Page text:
Eufeps 2006 poster cipro in comprimised patients secured

Physiologically-based pharmacokinetic simulations of ciprofloxacin in
obese and renally impaired individuals
Stefan Willmann 1), Walter Schmitt 1), Heino Stass 2), Gertrud Ahr 2), Andrea N. Edginton 1)
1) Systems Biology, Bayer Technology Services GmbH, Leverkusen, Germany 2) Clinical Pharmacokinetics, Bayer HealthCare AG, Wuppertal, Germany INTRODUCTION
Physiology-based pharmacokinetic (PBPK) modeling is used to describe ciprofloxacin (CIP) concentration-time profiles using known physiological Obesity
parameters (body and organ weights, blood flows, tissue composition etc.).
The PK-Pop module of PK-Sim® (Bayer Technology Services GmbH) contains a population algorithm to extrapolate to a virtual population of individuals with varying anthropomorphic/physiological parameters. Objective: Evaluate the feasibility of using a PBPK-Pop model to predict the
influence of two clinically relevant patho-physiological conditions (obesity & underestimated (Fig. 3)
renal impairment) on the PK behaviour of the anti-infective CIP.
Based on a mechanistic understanding of the patho-physiological changes associated with disease PBPK predicts behaviour in compromised patients.
than the observed for the normal population although the observed value was outside of the CIP PBPK Basis Model
2.7 L/kg (2,3,4)]. Variability and the trend A CIP PBPK model was built for healthy subjects based on physico-chemical properties of CIP and Phase I study results.
2 virtual populations were generated (n = 50) each matching the age, weight and height range of a moderately obese (BW = 110.7 ± 20.2 kg) and normal- Renal Impairment
weighted (BW = 71.8 ± 9.9 kg) population investigated in an experimental study [1].
The model well described
the trends associated with
increasing renal
impairment (Fig. 3: left):
Figure 3. Comparison of the simulation results for the renally impaired
virtual population (solid line: mean, dotted lines: 5% and 95% percentiles) with the experimental study data (symbols: mean, bars: Figure 1. Generation of a virtual population begins with the creation of a single virtual individual whose organ
standard deviation, line: ranges) (left side graphs). The right side graphs weights and blood flows are stochastically varied according to pre-defined physiological distributions as well present a comparison of observed and simulated pharmacokinetic as a stochastic variation of clearances.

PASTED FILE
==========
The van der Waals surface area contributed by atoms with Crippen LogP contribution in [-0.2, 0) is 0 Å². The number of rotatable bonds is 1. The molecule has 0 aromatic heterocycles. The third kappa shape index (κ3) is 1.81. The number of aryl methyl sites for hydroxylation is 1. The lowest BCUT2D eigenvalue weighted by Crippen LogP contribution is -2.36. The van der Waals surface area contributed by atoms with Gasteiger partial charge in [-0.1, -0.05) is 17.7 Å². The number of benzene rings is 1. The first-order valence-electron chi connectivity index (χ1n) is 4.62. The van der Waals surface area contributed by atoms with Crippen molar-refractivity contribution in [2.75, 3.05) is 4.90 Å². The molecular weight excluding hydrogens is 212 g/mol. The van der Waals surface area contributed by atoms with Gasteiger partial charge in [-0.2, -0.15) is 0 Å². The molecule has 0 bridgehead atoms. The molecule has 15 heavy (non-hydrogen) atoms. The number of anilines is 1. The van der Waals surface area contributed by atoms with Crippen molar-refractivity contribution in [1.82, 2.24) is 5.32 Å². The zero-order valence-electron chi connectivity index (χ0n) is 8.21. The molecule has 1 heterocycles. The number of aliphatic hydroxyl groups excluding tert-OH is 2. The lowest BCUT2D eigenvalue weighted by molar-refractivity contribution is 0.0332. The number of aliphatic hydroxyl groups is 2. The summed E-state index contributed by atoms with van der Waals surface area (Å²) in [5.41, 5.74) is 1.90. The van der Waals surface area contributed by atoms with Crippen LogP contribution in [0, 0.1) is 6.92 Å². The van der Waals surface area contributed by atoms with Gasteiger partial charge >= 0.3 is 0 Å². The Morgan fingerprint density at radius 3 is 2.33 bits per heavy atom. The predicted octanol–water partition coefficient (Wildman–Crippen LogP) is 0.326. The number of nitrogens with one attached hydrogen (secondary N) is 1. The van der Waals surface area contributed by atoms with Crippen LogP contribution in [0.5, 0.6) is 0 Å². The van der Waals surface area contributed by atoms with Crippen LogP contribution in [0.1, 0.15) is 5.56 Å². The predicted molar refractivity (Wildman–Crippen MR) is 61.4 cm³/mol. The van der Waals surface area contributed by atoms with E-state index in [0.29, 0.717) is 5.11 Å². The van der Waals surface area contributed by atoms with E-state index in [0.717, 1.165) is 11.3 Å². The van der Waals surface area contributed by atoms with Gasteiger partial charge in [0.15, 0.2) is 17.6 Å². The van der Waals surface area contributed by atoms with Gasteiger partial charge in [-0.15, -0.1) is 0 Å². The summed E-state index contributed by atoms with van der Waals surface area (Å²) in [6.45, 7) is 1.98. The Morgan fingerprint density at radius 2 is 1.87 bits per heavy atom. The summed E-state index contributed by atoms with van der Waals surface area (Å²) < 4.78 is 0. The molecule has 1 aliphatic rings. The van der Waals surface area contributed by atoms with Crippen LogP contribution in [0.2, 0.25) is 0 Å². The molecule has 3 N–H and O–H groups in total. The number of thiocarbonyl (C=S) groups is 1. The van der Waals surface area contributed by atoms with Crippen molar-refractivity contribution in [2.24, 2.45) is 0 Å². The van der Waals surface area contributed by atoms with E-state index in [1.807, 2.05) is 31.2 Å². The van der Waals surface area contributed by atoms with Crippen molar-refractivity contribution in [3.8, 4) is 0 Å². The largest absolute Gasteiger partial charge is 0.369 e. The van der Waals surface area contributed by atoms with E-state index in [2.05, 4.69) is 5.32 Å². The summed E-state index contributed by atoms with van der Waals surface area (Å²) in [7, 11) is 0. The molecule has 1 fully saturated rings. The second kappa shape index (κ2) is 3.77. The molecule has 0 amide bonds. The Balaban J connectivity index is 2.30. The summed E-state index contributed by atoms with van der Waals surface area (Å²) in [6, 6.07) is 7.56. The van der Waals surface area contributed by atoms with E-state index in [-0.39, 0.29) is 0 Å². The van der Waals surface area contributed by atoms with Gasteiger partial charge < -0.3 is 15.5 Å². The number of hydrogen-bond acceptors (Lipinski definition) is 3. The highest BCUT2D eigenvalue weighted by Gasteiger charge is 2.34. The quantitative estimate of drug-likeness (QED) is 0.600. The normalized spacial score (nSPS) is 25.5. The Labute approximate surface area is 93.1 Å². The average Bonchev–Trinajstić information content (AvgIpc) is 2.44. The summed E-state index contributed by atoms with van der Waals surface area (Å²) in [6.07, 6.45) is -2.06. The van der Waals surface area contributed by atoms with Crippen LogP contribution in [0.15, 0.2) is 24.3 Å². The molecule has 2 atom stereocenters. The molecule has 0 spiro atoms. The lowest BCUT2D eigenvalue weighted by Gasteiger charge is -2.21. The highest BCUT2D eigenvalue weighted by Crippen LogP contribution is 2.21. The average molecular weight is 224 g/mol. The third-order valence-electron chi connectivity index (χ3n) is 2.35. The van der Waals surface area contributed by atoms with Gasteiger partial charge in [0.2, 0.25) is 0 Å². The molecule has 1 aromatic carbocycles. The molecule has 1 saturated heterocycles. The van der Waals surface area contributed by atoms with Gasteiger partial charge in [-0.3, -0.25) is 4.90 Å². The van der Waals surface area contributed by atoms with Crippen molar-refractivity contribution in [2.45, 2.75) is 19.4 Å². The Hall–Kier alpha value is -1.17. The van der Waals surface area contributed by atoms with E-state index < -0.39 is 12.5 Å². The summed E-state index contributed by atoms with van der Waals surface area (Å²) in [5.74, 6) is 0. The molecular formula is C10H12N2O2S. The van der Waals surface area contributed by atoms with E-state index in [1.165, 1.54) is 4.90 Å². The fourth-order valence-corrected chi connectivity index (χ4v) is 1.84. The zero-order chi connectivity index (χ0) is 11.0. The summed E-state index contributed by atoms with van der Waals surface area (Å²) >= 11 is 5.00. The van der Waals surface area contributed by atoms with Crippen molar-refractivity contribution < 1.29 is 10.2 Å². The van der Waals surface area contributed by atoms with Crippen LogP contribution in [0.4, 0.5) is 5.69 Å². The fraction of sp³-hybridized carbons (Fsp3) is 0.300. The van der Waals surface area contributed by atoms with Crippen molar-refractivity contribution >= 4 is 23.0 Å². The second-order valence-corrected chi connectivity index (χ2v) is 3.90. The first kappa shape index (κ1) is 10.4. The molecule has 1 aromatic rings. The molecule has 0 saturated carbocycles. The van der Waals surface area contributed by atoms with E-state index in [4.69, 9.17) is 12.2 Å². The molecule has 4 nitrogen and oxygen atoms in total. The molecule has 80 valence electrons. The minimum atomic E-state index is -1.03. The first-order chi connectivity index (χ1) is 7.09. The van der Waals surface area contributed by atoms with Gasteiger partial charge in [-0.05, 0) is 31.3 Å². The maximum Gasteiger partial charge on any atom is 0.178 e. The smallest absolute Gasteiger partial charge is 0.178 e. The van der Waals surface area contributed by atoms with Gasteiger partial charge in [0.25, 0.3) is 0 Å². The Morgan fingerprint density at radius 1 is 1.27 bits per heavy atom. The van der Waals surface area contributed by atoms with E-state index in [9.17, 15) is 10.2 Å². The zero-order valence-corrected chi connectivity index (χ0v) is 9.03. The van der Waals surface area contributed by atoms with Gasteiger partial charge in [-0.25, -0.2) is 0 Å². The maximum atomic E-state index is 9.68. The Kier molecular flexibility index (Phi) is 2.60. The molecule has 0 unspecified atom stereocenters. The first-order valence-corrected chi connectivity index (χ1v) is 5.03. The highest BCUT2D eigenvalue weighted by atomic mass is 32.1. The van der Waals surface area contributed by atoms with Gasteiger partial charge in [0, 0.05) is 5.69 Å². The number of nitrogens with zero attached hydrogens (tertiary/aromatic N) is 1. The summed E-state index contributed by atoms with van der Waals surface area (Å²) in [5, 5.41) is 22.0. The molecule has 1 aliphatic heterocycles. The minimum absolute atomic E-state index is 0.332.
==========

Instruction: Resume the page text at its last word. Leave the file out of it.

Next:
parameters of ciprofloxacin in normal and obese individuals. Renal Impairment
While variability was described and observed to be smaller in healthy individuals, A virtual population was generated (n = 5,000) matching the age, weight and it was under-estimated in sick patients. One possible reason is: height range of each experimental group of renally impaired [2,3,4] patients.
Renal impairment is often related to a decrease in intracellular water (muscle atrophy) and increase or maintenance of clearance (Fig. 2), in-line with
Lack of information on these correlations did not allow for these factors to be creatinine clearance in the population, each individual was assigned a renal, hepatic clearance as well as an f .
The PBPK model accurately described the mean values and trends in
ciprofloxacin PK parameters associated with obesity and renal impairment
Figure 2. Estimated dependence of the mean total
plasma clearance (a) and unbound fraction in
plasma (b) of ciprofloxacin as a function of the creatinine clearance used in the simulations. The PBPK-Pop model allowed for physiological, clearance and f variation
that was an important predictor of PK variability in obese populations. The
Comparison to Experimental Data
complexity of physiology in renally impaired populations requires
Simulated pharmacokinetic parameters of C additional factors to be accounted to accurately describe inter-individual
to those from obese and renally-impaired experimental populations. variability
Predicted inter-individual variability for C References: [1] Allard et al. Clin. Pharmacol. Ther. 54:368 - 73 (1993). [2] Drusano et al. Antimicrob. Agents Chemother. 31:860 -
4. (1987). [3] Shah et al. J. Antimicrob. Chemother. 38:103 - 16 (1996). [4] Webb et al. J. Antimicrob. Chemother. 18:83 - 7 (1986).


Microsoft word - 111115_erlaubte_medis_fachpersonen_2012_dt_def.docx

Liste der erlaubten Wirkstoffe für Ärztinnen und Ärzte, Apothekerinnen und Apotheker gültig ab 1.1.2012 Herausgegeben durch Antidoping Schweiz Weitere Exemplare können kostenlos bezogen werden bei: Antidoping Schweiz Postfach 606 3000 Bern 22 Tel.: 031 359 74 44, Fax: 031 359 74 49 E-Mail: info@antidoping.chDie nachfolgende Liste enthält nach ATC-Code geordnet Wirkstoffe,

© 2010-2014 Pdf Medical Search